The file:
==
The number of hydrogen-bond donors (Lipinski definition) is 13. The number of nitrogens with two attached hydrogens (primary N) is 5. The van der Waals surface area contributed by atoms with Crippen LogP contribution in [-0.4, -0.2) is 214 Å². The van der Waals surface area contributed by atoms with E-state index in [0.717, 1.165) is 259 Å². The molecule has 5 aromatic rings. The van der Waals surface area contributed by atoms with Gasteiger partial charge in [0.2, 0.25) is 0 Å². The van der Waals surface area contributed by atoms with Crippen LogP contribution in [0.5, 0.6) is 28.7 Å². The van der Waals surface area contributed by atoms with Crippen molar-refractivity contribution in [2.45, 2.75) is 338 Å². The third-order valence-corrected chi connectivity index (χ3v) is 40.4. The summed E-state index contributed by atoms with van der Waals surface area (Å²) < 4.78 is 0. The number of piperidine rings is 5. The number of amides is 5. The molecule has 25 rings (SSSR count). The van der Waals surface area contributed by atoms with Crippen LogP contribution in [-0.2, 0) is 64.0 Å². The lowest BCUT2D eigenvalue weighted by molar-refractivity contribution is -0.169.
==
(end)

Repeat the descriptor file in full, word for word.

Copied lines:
The number of hydrogen-bond donors (Lipinski definition) is 13. The number of nitrogens with two attached hydrogens (primary N) is 5. The van der Waals surface area contributed by atoms with Crippen LogP contribution in [-0.4, -0.2) is 214 Å². The van der Waals surface area contributed by atoms with E-state index in [0.717, 1.165) is 259 Å². The molecule has 5 aromatic rings. The van der Waals surface area contributed by atoms with Gasteiger partial charge in [0.2, 0.25) is 0 Å². The van der Waals surface area contributed by atoms with Crippen LogP contribution in [0.5, 0.6) is 28.7 Å². The van der Waals surface area contributed by atoms with Crippen molar-refractivity contribution in [2.45, 2.75) is 338 Å². The third-order valence-corrected chi connectivity index (χ3v) is 40.4. The summed E-state index contributed by atoms with van der Waals surface area (Å²) < 4.78 is 0. The number of piperidine rings is 5. The number of amides is 5. The molecule has 25 rings (SSSR count). The van der Waals surface area contributed by atoms with Crippen LogP contribution in [-0.2, 0) is 64.0 Å². The lowest BCUT2D eigenvalue weighted by molar-refractivity contribution is -0.169.